**ECON 5853**
__SYLLABUS__**WINTER 2000**

**INSTRUCTOR**: Ebenge Usip, Ph.D

**OFFICE**: 307 DeBartolo Hall; **Hrs**. MTWTh. 2-3 pm; 742-1682; **Email**
eeusip@cc.ysu.edu

**TEXT**: Using Econometrics: A Practical Approach - by A. H. Studenmund (3^{rd}
ed).

**Recommended Supplement**: Materials on my Website **http://people.ysu.edu/~eeusip/**

**GRADING WEIGHT**:

Exam # 1 (Date to be announced )
25% of 400 points

Exam # 2 (Date to be announced)
25% of 400
points

Homework
10% of 400 points

Project
10% of 400 points

Final Exam (Mar. 18; Tue; 1300-1500) 30% of 400 points

**APPROXIMATE SCALE**: Will be explained in class.

Note: The last day to *withdraw* with a 'W' is Feb 13, Noon

**OUTLINE **

*PART 1: INTRODUCTION TO CLASSICAL LINEAR REGRESSION MODEL (LRM)*

1. Meaning of Econometrics & An Overview of Regression Analysis; ch. 1

2. The Ordinary Least Squares (OLS) Method of Estimation; ch. 2

3. Introduction to the Practice of Econometrics; ch. 3

4. The Classical Linear Regression Model (LRM) & Related Assumptions; ch. 4

5. A Review of Basic Statistics and Hypothesis Testing; ch.5

MID-TERM 1: Date to be announced

*PART 2: VIOLATIONS OF THE CLASSICAL ASSUMPTIONS *

1. Specification Issues & Problems; chs. 6,7

2. Multicollinearity; ch. 8

3. Serial Correlation; ch. 9

4. Heteroskedasticity; ch. 10

MID-TERM 2: Date to be announced

*PART 3: SPECIAL TOPICS IN SINGLE-EQUATION MODELING
*1. A User's Handbook in the Practice of Econometrics; ch. 11

2. Introduction to Time Series Models; ch. 12

3. Dummy Dependent Variable Techniques; ch. 13

* NOTES*:

1. Prerequisite: Econ 630 and 705

2. Each student is required to carry out an empirical project on a topic of interest. Ch. 3 and the Web materials contain pertinent information from selecting a topic to writing the final report.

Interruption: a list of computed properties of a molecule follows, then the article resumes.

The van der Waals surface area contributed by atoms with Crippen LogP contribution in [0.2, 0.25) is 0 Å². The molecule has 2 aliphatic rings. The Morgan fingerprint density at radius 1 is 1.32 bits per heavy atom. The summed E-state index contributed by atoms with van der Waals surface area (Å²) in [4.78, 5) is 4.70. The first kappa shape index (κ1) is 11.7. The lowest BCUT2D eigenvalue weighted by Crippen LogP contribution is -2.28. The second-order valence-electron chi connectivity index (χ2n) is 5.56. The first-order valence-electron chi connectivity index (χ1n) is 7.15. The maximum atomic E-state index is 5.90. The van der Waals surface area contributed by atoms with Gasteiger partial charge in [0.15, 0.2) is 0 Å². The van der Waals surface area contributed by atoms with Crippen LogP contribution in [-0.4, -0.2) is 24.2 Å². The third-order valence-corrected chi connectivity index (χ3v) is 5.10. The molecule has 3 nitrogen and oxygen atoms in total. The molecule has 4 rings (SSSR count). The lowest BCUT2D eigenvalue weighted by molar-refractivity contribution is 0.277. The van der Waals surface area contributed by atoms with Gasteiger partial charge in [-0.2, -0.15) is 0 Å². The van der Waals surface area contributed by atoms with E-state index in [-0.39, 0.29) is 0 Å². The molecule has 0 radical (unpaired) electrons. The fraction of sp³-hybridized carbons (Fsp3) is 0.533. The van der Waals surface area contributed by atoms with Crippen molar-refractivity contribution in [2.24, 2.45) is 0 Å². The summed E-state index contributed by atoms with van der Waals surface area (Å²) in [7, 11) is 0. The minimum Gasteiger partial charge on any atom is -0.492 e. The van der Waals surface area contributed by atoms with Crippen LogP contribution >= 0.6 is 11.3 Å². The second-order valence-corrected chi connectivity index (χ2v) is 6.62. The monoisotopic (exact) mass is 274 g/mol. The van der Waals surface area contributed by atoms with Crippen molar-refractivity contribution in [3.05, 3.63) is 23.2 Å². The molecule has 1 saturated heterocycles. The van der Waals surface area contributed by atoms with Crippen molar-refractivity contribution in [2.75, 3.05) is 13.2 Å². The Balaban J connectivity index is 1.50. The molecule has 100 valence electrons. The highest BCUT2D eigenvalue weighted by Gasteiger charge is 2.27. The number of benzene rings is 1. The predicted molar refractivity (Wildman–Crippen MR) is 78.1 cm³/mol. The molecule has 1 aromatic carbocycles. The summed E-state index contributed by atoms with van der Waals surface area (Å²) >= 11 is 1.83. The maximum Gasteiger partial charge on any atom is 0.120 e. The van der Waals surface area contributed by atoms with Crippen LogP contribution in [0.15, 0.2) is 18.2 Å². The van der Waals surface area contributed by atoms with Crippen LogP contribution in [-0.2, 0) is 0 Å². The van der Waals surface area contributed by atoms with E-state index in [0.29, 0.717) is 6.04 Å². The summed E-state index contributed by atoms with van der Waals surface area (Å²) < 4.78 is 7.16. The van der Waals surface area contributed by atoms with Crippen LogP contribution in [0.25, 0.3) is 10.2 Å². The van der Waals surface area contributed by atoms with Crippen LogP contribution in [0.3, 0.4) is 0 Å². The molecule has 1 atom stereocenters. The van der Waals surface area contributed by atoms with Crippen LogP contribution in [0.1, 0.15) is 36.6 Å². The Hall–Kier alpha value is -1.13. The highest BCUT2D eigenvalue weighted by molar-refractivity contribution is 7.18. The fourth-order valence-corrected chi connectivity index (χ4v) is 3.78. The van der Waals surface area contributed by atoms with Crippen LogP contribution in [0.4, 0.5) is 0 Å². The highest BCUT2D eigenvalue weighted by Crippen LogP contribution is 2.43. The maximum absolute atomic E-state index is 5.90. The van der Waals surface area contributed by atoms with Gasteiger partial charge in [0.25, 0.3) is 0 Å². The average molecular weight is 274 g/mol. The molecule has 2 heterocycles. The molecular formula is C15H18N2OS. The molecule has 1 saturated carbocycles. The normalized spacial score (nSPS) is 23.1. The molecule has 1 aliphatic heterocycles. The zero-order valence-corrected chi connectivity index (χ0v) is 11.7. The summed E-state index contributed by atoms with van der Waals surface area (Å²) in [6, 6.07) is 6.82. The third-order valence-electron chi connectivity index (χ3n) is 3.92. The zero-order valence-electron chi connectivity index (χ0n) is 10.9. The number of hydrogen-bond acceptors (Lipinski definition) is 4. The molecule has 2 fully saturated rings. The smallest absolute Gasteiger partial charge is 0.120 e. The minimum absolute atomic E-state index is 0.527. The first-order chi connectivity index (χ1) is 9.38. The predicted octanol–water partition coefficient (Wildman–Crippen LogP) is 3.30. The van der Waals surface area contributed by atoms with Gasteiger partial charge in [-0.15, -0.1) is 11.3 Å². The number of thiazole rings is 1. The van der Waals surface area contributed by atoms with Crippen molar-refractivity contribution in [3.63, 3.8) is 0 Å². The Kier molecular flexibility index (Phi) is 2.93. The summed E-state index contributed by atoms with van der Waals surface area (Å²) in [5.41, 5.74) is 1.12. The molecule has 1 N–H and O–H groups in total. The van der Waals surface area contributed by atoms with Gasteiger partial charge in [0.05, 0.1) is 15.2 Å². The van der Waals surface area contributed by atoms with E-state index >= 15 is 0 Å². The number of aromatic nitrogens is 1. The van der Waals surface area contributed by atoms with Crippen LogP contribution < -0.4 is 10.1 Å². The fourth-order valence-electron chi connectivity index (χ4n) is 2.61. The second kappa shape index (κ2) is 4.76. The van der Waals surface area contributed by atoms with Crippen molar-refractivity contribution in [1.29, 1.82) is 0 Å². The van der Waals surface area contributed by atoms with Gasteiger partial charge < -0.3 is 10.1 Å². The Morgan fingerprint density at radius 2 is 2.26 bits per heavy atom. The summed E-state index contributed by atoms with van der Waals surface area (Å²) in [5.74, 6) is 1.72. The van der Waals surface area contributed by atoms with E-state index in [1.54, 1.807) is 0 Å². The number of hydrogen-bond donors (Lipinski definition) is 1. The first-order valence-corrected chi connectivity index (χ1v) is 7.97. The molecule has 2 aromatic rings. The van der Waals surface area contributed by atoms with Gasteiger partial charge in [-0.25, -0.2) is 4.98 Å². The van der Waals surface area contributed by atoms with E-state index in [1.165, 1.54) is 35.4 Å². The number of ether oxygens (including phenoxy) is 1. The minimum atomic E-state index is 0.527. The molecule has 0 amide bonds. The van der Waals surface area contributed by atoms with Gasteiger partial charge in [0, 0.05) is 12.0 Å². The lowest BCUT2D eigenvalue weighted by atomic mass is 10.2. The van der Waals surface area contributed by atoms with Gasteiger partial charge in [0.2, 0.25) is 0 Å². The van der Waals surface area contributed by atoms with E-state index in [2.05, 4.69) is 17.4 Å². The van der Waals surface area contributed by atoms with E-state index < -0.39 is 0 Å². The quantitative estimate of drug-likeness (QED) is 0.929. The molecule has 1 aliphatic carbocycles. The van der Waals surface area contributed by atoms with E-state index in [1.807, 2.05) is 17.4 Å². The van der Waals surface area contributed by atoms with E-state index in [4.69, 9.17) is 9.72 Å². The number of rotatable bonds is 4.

3. Class attendance is optional; however, no make-up exams will be administered. Late homework will not be graded.

4. It is the student's responsibility to be familiar with the assigned readings and all materials covered during lectures.

Measuring, testing and forecasting economic relationships are the important aspects of economic inquiry into how the real world actually operates. Econometrics is a field of economics that specializes in quantifying causal relationships among economic variables for the following objectives: (1) structural analysis of the effects (marginal and partial) of exogenous factors on the variable whose behavior we seek to explain; (2) testing hypotheses about new and existing economic theories; and (3) forecasting the estimated relationships beyond the sample period for the purpose of planning and control. Regression and correlation procedures form the basis of econometric analysis.